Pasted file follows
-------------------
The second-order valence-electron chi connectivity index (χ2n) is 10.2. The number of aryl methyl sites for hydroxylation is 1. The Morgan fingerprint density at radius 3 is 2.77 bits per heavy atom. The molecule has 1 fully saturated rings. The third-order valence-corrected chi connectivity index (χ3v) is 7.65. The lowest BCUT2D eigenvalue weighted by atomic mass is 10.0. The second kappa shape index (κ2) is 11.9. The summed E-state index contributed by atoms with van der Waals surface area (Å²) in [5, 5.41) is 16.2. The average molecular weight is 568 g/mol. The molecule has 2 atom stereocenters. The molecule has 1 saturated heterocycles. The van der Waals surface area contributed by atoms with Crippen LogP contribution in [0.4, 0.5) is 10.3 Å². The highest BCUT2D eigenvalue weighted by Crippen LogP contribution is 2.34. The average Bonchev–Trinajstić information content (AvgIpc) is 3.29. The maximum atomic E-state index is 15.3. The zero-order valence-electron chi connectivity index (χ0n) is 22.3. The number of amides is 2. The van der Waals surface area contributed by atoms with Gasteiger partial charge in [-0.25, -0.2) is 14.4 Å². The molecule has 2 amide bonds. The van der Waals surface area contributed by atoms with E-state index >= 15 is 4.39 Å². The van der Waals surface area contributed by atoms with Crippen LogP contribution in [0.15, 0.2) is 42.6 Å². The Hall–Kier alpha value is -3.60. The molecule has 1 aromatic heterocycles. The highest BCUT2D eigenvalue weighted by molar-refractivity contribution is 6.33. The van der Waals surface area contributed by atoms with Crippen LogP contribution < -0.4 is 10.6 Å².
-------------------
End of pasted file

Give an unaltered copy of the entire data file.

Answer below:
The second-order valence-electron chi connectivity index (χ2n) is 10.2. The number of aryl methyl sites for hydroxylation is 1. The Morgan fingerprint density at radius 3 is 2.77 bits per heavy atom. The molecule has 1 fully saturated rings. The third-order valence-corrected chi connectivity index (χ3v) is 7.65. The lowest BCUT2D eigenvalue weighted by atomic mass is 10.0. The second kappa shape index (κ2) is 11.9. The summed E-state index contributed by atoms with van der Waals surface area (Å²) in [5, 5.41) is 16.2. The average molecular weight is 568 g/mol. The molecule has 2 atom stereocenters. The molecule has 1 saturated heterocycles. The van der Waals surface area contributed by atoms with Crippen LogP contribution in [0.4, 0.5) is 10.3 Å². The highest BCUT2D eigenvalue weighted by Crippen LogP contribution is 2.34. The average Bonchev–Trinajstić information content (AvgIpc) is 3.29. The maximum atomic E-state index is 15.3. The zero-order valence-electron chi connectivity index (χ0n) is 22.3. The number of amides is 2. The van der Waals surface area contributed by atoms with Gasteiger partial charge in [-0.25, -0.2) is 14.4 Å². The molecule has 2 amide bonds. The van der Waals surface area contributed by atoms with E-state index >= 15 is 4.39 Å². The van der Waals surface area contributed by atoms with Crippen LogP contribution in [0.15, 0.2) is 42.6 Å². The Hall–Kier alpha value is -3.60. The molecule has 1 aromatic heterocycles. The highest BCUT2D eigenvalue weighted by molar-refractivity contribution is 6.33. The van der Waals surface area contributed by atoms with Crippen LogP contribution < -0.4 is 10.6 Å².